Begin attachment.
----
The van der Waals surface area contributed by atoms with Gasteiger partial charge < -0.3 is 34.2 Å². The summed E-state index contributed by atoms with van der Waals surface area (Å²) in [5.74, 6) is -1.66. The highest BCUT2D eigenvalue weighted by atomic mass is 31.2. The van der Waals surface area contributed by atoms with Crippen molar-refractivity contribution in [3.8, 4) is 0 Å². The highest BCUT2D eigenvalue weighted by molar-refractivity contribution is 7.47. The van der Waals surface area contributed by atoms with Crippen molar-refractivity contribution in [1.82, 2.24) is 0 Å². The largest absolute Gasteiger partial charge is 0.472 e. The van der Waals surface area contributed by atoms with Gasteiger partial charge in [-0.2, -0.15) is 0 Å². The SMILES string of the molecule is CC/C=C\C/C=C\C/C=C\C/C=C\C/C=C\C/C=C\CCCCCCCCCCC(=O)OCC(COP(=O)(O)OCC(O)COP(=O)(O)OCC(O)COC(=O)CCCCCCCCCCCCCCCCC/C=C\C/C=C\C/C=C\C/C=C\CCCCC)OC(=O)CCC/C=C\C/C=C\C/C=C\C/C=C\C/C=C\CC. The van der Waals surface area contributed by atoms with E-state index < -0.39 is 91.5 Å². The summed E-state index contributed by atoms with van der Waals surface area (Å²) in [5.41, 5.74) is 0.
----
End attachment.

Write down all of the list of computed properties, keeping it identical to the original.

The van der Waals surface area contributed by atoms with Gasteiger partial charge < -0.3 is 34.2 Å². The summed E-state index contributed by atoms with van der Waals surface area (Å²) in [5.74, 6) is -1.66. The highest BCUT2D eigenvalue weighted by atomic mass is 31.2. The van der Waals surface area contributed by atoms with Crippen molar-refractivity contribution in [3.8, 4) is 0 Å². The highest BCUT2D eigenvalue weighted by molar-refractivity contribution is 7.47. The van der Waals surface area contributed by atoms with Crippen molar-refractivity contribution in [1.82, 2.24) is 0 Å². The largest absolute Gasteiger partial charge is 0.472 e. The van der Waals surface area contributed by atoms with Gasteiger partial charge in [-0.2, -0.15) is 0 Å². The SMILES string of the molecule is CC/C=C\C/C=C\C/C=C\C/C=C\C/C=C\C/C=C\CCCCCCCCCCC(=O)OCC(COP(=O)(O)OCC(O)COP(=O)(O)OCC(O)COC(=O)CCCCCCCCCCCCCCCCC/C=C\C/C=C\C/C=C\C/C=C\CCCCC)OC(=O)CCC/C=C\C/C=C\C/C=C\C/C=C\C/C=C\CC. The van der Waals surface area contributed by atoms with E-state index < -0.39 is 91.5 Å². The summed E-state index contributed by atoms with van der Waals surface area (Å²) in [5.41, 5.74) is 0.